Similarly, you’ll also want to consider whether you’ll go for a linear, hierarchical, or tabbed navigation approach. The difference between these is subtle but important – understanding which one to use will help you create a better user experience.

The end result here will essentially be a site map of how each page on your website will fit together – laying out a bird’s-eye view of your overall website structure. You’ll use this to build your actual website, so make sure it’s as detailed and accurate as possible!

6. Test & Fine-Tune Your Storyboard

Once you have your menu structure in place, it’s time to finesse the details of your storyboard.

Take a look at each page and make sure everything is in order – review the page titles, descriptions, headings, etc., and refine as necessary. Imagine if you were a user and ask yourself: “Does this page make sense? Is it easy to navigate and find what I’m looking for?”

Go a step further and imagine yourself going through a specific user flow. Does it feel natural? Are there any elements that could be removed or added to make the process smoother?

Another important step at this stage is to test your storyboard with actual users. Ask people to go through your storyboard and provide feedback on the user experience. This can help you spot any problems you may still need to look into, such as confusing navigation or unclear page titles.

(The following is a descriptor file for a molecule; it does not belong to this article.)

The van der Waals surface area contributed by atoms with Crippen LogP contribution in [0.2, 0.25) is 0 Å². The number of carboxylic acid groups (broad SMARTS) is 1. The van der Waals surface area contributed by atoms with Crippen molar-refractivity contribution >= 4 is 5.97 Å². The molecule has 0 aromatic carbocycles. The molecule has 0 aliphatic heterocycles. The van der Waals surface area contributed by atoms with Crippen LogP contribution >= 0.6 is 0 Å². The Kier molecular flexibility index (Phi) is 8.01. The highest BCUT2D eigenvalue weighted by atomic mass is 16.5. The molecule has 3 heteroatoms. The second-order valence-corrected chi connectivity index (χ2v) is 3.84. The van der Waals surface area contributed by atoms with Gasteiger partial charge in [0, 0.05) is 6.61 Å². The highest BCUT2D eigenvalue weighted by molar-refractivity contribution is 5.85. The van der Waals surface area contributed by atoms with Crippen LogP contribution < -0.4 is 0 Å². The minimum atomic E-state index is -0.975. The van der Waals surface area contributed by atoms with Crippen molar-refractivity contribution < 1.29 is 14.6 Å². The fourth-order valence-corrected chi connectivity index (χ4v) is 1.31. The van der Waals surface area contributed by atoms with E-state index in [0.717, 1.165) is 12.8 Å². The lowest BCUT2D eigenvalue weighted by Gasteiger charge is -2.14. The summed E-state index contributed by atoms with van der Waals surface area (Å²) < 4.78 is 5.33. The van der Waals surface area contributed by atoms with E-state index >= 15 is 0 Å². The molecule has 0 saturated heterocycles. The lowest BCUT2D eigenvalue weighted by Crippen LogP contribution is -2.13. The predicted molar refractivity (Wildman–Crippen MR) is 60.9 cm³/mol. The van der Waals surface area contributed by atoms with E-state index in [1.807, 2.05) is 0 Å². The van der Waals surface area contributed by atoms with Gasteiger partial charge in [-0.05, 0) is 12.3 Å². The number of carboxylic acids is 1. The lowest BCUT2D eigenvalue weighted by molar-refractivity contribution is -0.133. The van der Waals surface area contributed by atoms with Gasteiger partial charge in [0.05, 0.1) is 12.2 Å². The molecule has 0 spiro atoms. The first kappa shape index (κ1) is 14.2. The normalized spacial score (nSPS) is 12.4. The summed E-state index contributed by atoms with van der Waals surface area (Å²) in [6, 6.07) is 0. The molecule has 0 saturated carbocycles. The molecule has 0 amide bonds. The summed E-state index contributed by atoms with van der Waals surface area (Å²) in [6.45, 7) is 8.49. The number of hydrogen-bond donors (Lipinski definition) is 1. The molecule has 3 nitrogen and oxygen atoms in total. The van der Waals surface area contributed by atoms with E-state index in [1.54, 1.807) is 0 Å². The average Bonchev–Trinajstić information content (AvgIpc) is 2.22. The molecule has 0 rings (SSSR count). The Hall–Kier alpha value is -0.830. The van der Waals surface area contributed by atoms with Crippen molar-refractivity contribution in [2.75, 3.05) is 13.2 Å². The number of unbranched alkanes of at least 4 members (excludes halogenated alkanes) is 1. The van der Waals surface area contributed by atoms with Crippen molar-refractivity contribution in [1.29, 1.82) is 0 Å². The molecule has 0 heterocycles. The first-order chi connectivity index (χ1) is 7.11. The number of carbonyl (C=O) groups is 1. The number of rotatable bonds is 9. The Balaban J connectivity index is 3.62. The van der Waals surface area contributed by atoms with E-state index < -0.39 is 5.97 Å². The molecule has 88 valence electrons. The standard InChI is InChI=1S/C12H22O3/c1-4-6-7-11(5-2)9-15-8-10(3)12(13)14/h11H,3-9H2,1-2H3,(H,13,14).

7. Add Final Touches

Finally, it’s time to bring it all together. Take a step back and look at your storyboard from a holistic perspective — how do all the pages work together? Do you need to make any changes for the storyboard to flow better?

At this stage, you may want to add some finishing touches, such as images, videos, or animations. These elements can help bring your storyboard alive and make it more engaging.

Once you’re happy with the final version, your storyboarding process is complete! Congratulations – now you have a detailed plan of how to create an awesome website that’s designed with the user in mind. From here, it’s time to start building!

Tools for Storyboarding

To help you get started with storyboarding, there are a variety of tools available. These range from free web-based tools to more advanced software packages. Here are some of the best options:

  • Adobe XD – Known for its robust design features, Adobe XD can be used to create detailed storyboards from scratch all the way to the finished prototype.
  • Figma – This collaborative design platform lets you and your team work together on storyboards in real time.
  • InVision – Another industry-leading tool for creating storyboards and prototypes, InVision, allows you to easily create interactive prototypes that can later be turned into HTML and CSS for development.